Originally published in 1931, this book contains an estimation of 'the present situation in Hamlet criticism'. Waldock illustrates Hamlet's unique position as a successful play that still provokes real uncertainty about its protagonist's motivation, and examines how scholars have interpreted important passages differently over time. This book will be of value to anyone with an interest in Hamlet and its interpretation.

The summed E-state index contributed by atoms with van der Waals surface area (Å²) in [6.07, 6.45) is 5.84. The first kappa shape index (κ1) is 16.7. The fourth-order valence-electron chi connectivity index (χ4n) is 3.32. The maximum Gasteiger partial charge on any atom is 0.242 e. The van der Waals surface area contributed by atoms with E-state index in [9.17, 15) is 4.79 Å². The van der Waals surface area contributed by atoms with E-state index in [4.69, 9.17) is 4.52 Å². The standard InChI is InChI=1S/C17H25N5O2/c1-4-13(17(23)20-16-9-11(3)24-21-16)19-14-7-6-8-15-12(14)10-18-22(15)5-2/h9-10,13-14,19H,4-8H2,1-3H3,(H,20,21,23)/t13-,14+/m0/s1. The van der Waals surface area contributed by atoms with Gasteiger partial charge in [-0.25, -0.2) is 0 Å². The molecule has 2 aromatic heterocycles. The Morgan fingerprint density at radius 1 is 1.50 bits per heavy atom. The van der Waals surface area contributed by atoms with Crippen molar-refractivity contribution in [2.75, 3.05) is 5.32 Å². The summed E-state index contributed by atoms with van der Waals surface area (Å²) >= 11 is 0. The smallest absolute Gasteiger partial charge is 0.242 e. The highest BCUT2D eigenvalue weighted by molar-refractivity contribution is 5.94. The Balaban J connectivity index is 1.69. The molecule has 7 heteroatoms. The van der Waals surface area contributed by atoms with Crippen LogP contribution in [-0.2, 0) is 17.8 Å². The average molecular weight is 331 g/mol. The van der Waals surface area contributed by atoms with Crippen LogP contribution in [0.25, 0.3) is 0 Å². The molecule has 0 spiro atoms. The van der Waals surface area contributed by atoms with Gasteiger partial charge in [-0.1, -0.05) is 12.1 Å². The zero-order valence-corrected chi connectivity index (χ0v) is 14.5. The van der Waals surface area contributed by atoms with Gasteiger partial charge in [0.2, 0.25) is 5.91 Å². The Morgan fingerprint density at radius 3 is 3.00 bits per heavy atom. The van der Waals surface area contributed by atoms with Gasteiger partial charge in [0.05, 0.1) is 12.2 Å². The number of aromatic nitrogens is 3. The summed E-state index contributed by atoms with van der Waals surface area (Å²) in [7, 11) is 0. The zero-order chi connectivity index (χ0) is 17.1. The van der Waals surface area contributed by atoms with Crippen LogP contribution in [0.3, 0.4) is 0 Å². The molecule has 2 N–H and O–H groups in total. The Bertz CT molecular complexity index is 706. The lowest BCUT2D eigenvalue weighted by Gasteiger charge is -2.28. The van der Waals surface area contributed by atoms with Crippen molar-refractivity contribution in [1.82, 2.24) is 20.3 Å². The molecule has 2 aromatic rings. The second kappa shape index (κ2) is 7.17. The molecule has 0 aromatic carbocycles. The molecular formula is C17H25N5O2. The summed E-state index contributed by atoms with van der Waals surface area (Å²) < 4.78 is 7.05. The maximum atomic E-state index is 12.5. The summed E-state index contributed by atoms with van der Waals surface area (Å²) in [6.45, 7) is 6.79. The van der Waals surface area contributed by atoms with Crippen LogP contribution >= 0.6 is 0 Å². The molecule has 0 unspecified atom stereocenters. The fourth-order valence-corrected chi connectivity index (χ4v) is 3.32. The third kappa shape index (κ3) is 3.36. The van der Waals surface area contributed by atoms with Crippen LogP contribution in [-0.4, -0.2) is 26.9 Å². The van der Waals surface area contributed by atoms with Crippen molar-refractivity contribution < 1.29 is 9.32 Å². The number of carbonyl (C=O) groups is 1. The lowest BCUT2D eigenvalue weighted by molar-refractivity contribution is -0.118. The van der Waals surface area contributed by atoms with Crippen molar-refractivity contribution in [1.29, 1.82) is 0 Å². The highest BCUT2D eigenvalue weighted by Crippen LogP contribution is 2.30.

Preface; 1. The raining of the problem; 2. Goethe and Coleridge; 3. Bradley; 4. The prayer-scene and the play-scene; 5. Mother and son; 6. The background of the play; 7. The nature of 'delay'; 8. Conclusion; Index of writers.